Headquarters: Torrance, California
Total Users: 1,090
Total Beds: 446
Founded in 1925 by Jared Sidney and Helena Childs Torrance, Torrance Memorial Medical Center is a 443-bed, nonprofit medical center established to provide quality health care services predominantly to the residents of the South Bay, Peninsula, and Harbor communities. Torrance Memorial seeks to offer the most current and effective medical technologies rendered in a compassionate, caring manner.
Coretek deployed Lakeside Software SysTrack on 300 personal computers to gather information on how clinicians and physicians worked. The assessment revealed valuable information that helped build the foundation for designing a virtual desktop solution.
"Coretek was committed to understanding what we needed and facilitated many conversations about how staff operated,' Lantz said. 'They didn't just rush to define and implement a solution." The Coretek team suggested a more efficient single sign-on system to reduce the amount of time clinical staff spent gaining access to system data and demonstrated how a virtual desktop could "roam" from a device located anywhere.
The solution also included proximity printing which was an essential business requirement. Coretek implemented its Virtual Clinical Workstation framework, which provides a fully de-coupled virtualized desktop, user, and application delivery environment accessed via a proximity badge tap and allows users to roam seamlessly between endpoints and mobile devices.
Coretek worked with the Torrance Memorial team to design and implement the virtual system, which incorporates Citrix XenDesktop, Citrix XenApp, Imprivata OneSign, and AppSense Environment Manager. They set up a small environment in June 2013 with two devices in Radiology and 10 in the ICU deployed on mobile carts. The Nursing Informatics team played a critical role in validating workflow, discovering issues, testing, and re-testing. 'The pilot helped us confirm that this solution could make a meaningful difference in how we worked within our organization,' Lantz said. With the opening of the Lundquist Tower in November 2014, they were faced with either deploying more of the legacy desktops, tablet computers, and mobile carts or leveraging the Virtual Clinical Workstation solution.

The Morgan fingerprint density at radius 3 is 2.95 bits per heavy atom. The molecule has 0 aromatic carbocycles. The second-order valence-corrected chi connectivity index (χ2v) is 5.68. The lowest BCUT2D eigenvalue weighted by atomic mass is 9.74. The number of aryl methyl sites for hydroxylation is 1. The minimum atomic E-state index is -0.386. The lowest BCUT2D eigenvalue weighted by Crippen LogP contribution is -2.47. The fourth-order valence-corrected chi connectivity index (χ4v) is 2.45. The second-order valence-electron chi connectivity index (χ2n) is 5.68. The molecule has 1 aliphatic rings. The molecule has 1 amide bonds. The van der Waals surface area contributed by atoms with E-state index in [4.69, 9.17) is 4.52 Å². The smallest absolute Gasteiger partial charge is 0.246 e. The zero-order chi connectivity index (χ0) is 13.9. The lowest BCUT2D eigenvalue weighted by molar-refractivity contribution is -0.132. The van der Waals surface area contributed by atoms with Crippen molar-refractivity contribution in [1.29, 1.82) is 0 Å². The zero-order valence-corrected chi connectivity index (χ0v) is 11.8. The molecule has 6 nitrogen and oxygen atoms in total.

After many discussions, Torrance chose to launch a more extensive deployment of more than 500 devices on multiple patient floors in the new $480 million tower. To make this transition, they worked with Coretek to design the best backend infrastructure and network to support the new system. "We leveraged Coretek's experience with other deployments and with Cerner, and in the end, it was a great success."
Not only has Torrance Memorial increased the productivity of its physicians and clinicians working on several floors in the Lundquist Tower, but they've increased computer security and reduced time spent on desktop support and maintenance.
The new login process is 50% faster, taking just 20 seconds on initial login and just 10 seconds or less on reconnects. Clinicians and physicians now access multiple electronic health records quickly and resume work where they left off with a simple tap of the badge as they roam through the building visiting patients. With clinicians and physicians signing in 40-50 times a day, the staff has re-gained nearly an hour more per shift to spend with patients.
Printer access dynamically roams with users, allowing them to print to the nearest printer. They also implemented self-service password reset that speeds their time to log in when they mistype their passwords. By deploying virtual clients, it is much easier to service equipment and manage updates. If a device fails, a new one replaces the old in minutes. "There are fewer hardware issues, and we're able to handle them much more quickly," Lantz said.